In Virginia, 42 percent of registered voters last year cast their ballots, compared with 45 percent in 2005.

Independent voters who helped Barack Obama win the White House a year ago this time putting Republicans over the top by a margin of two to one and that is an extraordinary reversal from one year to the next at the polls.

Exit polls in New Jersey showing independents favoring Republican Chris Christie over Democratic Governor Jon Corzine 60 percent to 30 percent.

In Virginia, independents there voted for Republican Bob McDonnell over Democrat Creigh Deeds 66 percent to 33 percent.

And there are questions tonight about what impact these election results may have on the health care debate in Congress and next year's midterm election.

Democrats planning on bringing a massive one-year, $1.2 trillion House bill for a vote as early as this weekend. But just days after losing decisively at the polls, Democrats at that time may be thinking twice about supporting a health care plan that would make them politically vulnerable.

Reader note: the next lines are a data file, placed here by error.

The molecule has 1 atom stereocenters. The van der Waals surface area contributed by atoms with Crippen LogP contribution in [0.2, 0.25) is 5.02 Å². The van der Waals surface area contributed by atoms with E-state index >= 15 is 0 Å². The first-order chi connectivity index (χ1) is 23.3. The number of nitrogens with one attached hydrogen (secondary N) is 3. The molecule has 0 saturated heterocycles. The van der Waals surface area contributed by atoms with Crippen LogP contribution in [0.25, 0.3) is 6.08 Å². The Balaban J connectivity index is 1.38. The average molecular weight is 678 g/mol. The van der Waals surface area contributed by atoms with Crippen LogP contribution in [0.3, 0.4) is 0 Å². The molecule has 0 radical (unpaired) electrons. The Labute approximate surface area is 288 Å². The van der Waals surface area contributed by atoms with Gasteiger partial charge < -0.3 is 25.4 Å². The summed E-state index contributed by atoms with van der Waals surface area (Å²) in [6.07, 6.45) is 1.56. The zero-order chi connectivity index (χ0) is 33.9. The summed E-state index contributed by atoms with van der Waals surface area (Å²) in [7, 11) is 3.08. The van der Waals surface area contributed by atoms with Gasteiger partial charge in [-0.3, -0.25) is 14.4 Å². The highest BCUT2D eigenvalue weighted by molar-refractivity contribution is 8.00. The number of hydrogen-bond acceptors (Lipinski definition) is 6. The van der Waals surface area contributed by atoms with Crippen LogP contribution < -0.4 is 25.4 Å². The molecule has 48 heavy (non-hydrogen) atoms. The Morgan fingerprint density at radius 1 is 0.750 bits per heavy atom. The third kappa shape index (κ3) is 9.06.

Dana Bash has the report.


DANA BASH, CNN CORRESPONDENT: Virginians in Democrat Gerry Connolly's district voted Republican on Tuesday. So how does the vulnerable first term congressman read those foreboding results?

REP. GERRY CONNOLLY, (D) VIRGINIA: It renews a sense of concern for Democrats that our base needs to be energized. And the way you energize your base is delivering on promises you made.

BASH: For Connelly that means passing the health care bill, not abandoning it.

REP. JOHN BOEHNER, (R-OH) HOUSE MINORITY LEADER: In other words, putting a gun to your head and pulling the trigger is better than just walking off the plank? I don't get it.

BASH: House Republican Leader John Boehner argues GOP wins Tuesday should lead conservative Democrats to vote no on health care. BOEHNER: I think it sends a very loud message to Democrats who have been elected, especially in the last two cycles in Republican districts, that this is political death for them.

BASH: Pennsylvania Congressman Jason Altmire is one of those Democrats, a top Republican target for 2010. He is still undecided on health care

REP. JASON ALTMIRE, (D) PENNSYLVANIA: I have a district that is evenly divided.

BASH: Yet Altmire dismisses the idea that Democratic defeats for governor in New Jersey and Virginia should be a political warning for him to oppose his party's health care bill.

ALTMIRE: If we fail to deliver health care reform, I do think that that's the worst case scenario politically.